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Nissan Introduces “Forward Collision Avoidance Assist Concept”

Nissan Introduces a New Technology Designed to Help Prevent Higher Speed Rear End Collisions

YOKOHAMA, July 28, 2010 – Nissan Motor Co., Ltd. today announced its “Forward Collision Avoidance Assist Concept,” a new technology designed to address both sides of potential rear end collisions: helping a driver avoid hitting the vehicle ahead in a lane of travel, while also helping reduce the potential risk of sudden braking – being rear-ended by a vehicle approaching from behind. The new system has the capability of avoiding possible collisions at forward speeds of up to approximately 60kph, the highest speed ever for forward collision avoidance systems.

The concept utilizes a highly sensitive radar sensor to monitor the distance from the vehicle in front and its relative speed.

When the system judges that deceleration is required, it alerts the driver using both a screen display and sound, then generates a force that pushes the accelerator pedal up and smoothly applies partial braking to assist the driver in slowing the vehicle down.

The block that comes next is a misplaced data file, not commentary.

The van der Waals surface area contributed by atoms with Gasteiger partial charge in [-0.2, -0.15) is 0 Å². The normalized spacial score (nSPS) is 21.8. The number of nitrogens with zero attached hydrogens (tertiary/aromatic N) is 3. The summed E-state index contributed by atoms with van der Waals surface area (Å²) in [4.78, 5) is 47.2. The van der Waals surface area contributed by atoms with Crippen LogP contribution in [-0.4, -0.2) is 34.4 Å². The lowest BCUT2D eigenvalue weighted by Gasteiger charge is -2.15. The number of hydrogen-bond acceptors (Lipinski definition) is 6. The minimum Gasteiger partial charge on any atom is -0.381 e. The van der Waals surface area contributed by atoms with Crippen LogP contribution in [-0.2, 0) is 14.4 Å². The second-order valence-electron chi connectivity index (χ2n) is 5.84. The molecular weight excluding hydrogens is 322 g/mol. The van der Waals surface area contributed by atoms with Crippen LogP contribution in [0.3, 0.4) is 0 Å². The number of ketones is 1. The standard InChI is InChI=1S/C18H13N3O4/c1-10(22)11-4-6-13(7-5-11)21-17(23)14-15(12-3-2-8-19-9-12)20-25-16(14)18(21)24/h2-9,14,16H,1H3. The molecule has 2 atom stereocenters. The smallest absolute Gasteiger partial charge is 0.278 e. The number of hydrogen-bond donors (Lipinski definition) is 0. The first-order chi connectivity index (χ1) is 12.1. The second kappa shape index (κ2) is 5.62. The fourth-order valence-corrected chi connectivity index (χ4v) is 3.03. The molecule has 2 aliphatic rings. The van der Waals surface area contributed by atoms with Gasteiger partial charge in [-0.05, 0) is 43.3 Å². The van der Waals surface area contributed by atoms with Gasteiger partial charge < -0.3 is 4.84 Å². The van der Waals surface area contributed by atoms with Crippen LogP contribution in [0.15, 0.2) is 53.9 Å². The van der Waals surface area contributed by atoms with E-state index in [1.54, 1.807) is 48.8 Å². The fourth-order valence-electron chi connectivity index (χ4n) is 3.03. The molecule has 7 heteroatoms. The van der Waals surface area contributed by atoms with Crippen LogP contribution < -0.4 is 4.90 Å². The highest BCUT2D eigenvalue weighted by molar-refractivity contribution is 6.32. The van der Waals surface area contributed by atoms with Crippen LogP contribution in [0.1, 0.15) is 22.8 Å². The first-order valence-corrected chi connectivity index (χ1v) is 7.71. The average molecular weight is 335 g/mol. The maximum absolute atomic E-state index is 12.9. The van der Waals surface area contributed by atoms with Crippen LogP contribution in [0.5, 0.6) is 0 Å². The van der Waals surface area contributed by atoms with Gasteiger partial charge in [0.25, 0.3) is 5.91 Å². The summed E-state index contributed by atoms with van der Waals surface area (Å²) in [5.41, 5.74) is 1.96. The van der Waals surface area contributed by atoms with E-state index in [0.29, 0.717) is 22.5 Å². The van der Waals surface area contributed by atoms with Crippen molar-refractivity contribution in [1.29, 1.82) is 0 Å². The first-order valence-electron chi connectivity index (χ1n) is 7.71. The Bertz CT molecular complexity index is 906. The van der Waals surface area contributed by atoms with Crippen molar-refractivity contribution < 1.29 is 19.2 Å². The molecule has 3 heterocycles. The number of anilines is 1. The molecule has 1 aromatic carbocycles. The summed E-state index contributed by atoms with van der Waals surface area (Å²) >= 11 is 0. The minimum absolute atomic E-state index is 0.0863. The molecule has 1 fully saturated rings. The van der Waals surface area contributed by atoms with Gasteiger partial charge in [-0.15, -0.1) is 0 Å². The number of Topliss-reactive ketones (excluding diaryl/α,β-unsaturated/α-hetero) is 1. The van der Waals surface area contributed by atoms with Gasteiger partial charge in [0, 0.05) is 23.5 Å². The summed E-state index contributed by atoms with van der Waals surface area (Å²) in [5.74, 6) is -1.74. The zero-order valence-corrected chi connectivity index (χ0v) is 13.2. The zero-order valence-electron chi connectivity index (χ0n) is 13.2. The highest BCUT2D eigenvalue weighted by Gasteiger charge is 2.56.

If the system judges that there is the possibility of a collision, it will automatically apply harder braking and tighten the driver’s seatbelt.

Nissan Forward Collision Avoidance Assist Concept

The new “Forward Collision Avoidance Assist Concept” detects the vehicle in front at an earlier stage and generates warnings so that the driver can take action to keep away from a high risk situation. Because the system is designed to help the driver decelerate smoothly, it is also expected to help reduce the risk of the vehicle being rear-ended by another vehicle approaching from behind.

Nissan is promoting the development of safety technologies as part of its “Safety Shield” concept, based on the idea that “vehicles help to protect people.” From the viewpoint that the driver is always the main subject of driving, Nissan places emphasis on assisting the driver intuitively through means such as visual and audio notifications.

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